New works by Penny Burnett (Tasmania), Michelle Perrett (resident artist at Eramboo), Sha Sarwari (Victoria) and Eunice McAllister (Northern Beaches). Once again another four artists have responded to a discussion about our continuous drive to consume materials and technologies. They observe and question the constant pressure to keep up, to strive and accomplish, while yearning to achieve a balance and live peacefully and harmoniously in our chosen worlds. These artists explore through visualising how to create a balance between nature and human desires and ethics. They ask, how do we quieten our cravings and feel satisfied with what we already have? Or how did shopping in the temple of the mall become part of our identity? Or if you are a refugee and all your possessions are gone – what sustains you and brings back a sense of belonging? Some artists acknowledge that making art from man-made and found materials also makes us part of the problem. But artists are also a part of the solution, bringing the positive side of human ingenuity to help solve waste and reassignment problems globally, now and into the future.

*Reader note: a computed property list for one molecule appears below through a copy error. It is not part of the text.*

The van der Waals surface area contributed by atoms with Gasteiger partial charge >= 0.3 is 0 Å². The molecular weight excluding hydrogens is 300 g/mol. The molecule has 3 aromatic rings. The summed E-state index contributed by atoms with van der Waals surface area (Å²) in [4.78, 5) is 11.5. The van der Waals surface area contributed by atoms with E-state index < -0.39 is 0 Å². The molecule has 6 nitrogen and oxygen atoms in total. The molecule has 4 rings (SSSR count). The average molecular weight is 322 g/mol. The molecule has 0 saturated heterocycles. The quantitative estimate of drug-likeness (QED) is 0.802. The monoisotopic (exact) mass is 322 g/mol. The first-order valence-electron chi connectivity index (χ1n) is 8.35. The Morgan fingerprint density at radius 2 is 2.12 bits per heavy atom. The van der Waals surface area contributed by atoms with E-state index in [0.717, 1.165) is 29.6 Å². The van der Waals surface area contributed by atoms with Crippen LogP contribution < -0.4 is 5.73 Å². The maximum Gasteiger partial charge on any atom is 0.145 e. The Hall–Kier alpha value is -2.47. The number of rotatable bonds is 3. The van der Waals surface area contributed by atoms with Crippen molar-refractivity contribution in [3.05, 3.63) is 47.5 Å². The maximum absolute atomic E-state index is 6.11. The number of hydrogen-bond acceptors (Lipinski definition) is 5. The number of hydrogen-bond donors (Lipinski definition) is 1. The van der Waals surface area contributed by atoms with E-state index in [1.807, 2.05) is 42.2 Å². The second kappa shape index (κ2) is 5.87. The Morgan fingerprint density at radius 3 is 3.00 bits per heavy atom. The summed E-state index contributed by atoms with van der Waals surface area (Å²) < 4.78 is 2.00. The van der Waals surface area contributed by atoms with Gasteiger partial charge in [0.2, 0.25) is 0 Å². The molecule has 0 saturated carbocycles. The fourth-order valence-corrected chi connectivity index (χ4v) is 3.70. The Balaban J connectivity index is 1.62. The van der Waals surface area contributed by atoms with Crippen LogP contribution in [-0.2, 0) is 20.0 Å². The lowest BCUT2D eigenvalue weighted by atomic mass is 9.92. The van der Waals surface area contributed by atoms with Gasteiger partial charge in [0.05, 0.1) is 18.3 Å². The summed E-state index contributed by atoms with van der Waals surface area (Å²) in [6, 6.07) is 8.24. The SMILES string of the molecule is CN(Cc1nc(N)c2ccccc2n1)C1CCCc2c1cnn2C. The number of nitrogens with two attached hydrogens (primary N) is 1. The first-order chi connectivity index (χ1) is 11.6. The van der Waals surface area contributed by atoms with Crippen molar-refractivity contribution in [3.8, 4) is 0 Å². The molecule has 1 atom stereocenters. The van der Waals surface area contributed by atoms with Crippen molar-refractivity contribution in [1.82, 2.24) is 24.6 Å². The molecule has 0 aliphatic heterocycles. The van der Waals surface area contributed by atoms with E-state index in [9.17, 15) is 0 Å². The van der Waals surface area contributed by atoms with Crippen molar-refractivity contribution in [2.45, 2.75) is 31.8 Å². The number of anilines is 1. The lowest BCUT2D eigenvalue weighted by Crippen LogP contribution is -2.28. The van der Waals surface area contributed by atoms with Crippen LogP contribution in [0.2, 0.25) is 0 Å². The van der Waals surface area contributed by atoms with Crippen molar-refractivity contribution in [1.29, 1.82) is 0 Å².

Constant Craving to me is a negotiation between control and wildness in paint. Where the viewer not only sees the object in front of them, but also engages in an ‘in-between’ space of ocular registration and imagination. By using the motif of the garden my aim is to expose tensions between nature and culture, authority and agency. Gardens occupy this threshold between form and wildness; navigating the primal urge to break free from containment whilst acknowledging its support. Universal to all gardens is this oscillation that sets up a perpetual state of flux, where one moment the garden is controlled and serene and the next it is a wilderness straining to break out. It is this ‘in-between’ space I am trying to capture with paint.
Oil on masonite, Tondo 30cm diameter
Oil on masonite 45cm x 45cm
Oil on masonite 60cm x 60 cm
Oil on masonite 60cm x 60cm